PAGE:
The [Friday] Papers
"Hundreds of thousands of poor Illinoisans would lose health coverage, prescription drug discounts for seniors would be dropped and dental care for adults would be greatly curtailed as part of $1.6 billion in budget cuts lawmakers approved Thursday," the Tribune reports.
Those frickin' Republicans! Oh, wait.
"Jones' good fortune comes courtesy of legislation he sponsored in 1989. Under that law, members of the General Assembly who worked long enough to hit their limit on pension benefits - a generous 85 percent of their final salary after just 20 years - would get an extra reward.
"For every additional year they stayed on, 3 percent of their initial pension would be added to their retirement checks. For Jones, working an extra 16 years netted him a $41,000 pension boost in 2009; he drew $126,004 last year.
"The 3 percent deal, available to no one in state government outside of the General Assembly Retirement System, or GARS, is another in a long line of pension provisions written by lawmakers for lawmakers, a Tribune investigation found. It also stands as a glaring example of how the legislature repeatedly passed benefit increases with little or no concern for the costs.
"Jones was a direct sponsor of many of these questionable deals. In addition to helping long-serving state lawmakers, the former senator sponsored legislation that allowed Chicago aldermen to receive the most lucrative pensions in city government and gave labor leaders public pensions based on their private salaries."
Emil Jones was one of the hackiest pols in Illinois history. Guess who never said a thing?
See also: Obama's Political 'Godfather' In Illinois.
Though I think the media has conflated Obama's own descriptions of his relationships with Jones and Tony Rezko. My understanding is that he called Jones his political mentor and Rezko his political godfather, though that wouldn't explain Jones's ringtone. How about just The Three Amigos?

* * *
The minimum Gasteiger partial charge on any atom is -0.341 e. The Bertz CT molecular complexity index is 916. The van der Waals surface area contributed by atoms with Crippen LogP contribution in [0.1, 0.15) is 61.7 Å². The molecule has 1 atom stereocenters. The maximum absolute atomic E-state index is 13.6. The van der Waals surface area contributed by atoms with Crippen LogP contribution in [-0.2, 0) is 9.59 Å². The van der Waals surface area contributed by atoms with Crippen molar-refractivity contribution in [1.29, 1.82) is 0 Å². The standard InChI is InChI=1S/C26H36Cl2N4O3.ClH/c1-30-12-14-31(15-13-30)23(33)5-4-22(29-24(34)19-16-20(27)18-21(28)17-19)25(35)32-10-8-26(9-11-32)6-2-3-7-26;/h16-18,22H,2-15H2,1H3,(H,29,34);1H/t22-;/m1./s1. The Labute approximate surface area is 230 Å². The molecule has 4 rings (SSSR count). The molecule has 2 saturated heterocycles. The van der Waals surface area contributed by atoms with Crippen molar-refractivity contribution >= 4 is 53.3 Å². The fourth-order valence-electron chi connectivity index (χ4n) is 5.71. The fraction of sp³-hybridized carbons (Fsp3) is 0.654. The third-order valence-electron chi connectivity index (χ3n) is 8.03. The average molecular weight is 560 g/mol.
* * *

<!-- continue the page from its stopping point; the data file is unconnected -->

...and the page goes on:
"House Speaker Michael Madigan and Senate President John Cullerton played roles in many of the pension perks now on the books but are quick to point out that most of the loopholes that allowed lawmakers to spike their pensions have been closed. The 3 percent perk ended in 2003.
"But anyone who was in office before those changes took effect can still benefit. And as lawmakers consider reforms, many of them say it would be unconstitutional to eliminate even the most outrageous pension perks once they've been bestowed.
"Take Madigan's case. If he retired this year after roughly 40 years in office, the 1989 law would boost his annual pension from about $81,000 to $131,000 according to current figures from GARS. That's 137 percent of his current salary. Cullerton's pension would go up by roughly $31,000 to $112,000 a year, or 117 percent of what he now earns. Both lawmakers helped advance, and eventually voted for, the legislation that created the perk for longtime lawmakers."
Madigan - who is also chairman of the Illinois Democratic Party - refused to comment. Cullerton issued a statement. Jones blamed Republican governors.
Saying politics is an "inherent' part of the process argues that politics are inevitable; that they are built-in, like the laws of physics.
Did we forget the lesson of Patrick Fitzgerald 24 hours after he announced his resignation? Sheesh.
Choosing that tone makes the following passage seem an acceptable way of doing business, instead of a cycle that's been broken:
"Former Mayor Richard Daley and the late Democratic U.S. Sen. Paul Simon once clashed over the 1993 appointment of Jim Burns as the top federal prosecutor. Daley had backed Dick Devine, but Simon feared that Devine, once a top aide when Daley was Cook County state's attorney, was too close to Daley. Devine later was elected state's attorney himself."
And for all the trial baloney about the reconciliation of the Blago brothers when it was a nice (and strategic) narrative to propagate, Robert admits he hasn't spoken to Rod since the trial. Imagine.
"He made it to only three out of 12 Senate Education Committee meetings. He's the chairman. He gets $10,327 on top of his $67,836 Senate salary for chairing the committee."
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Posted on May 25, 2012
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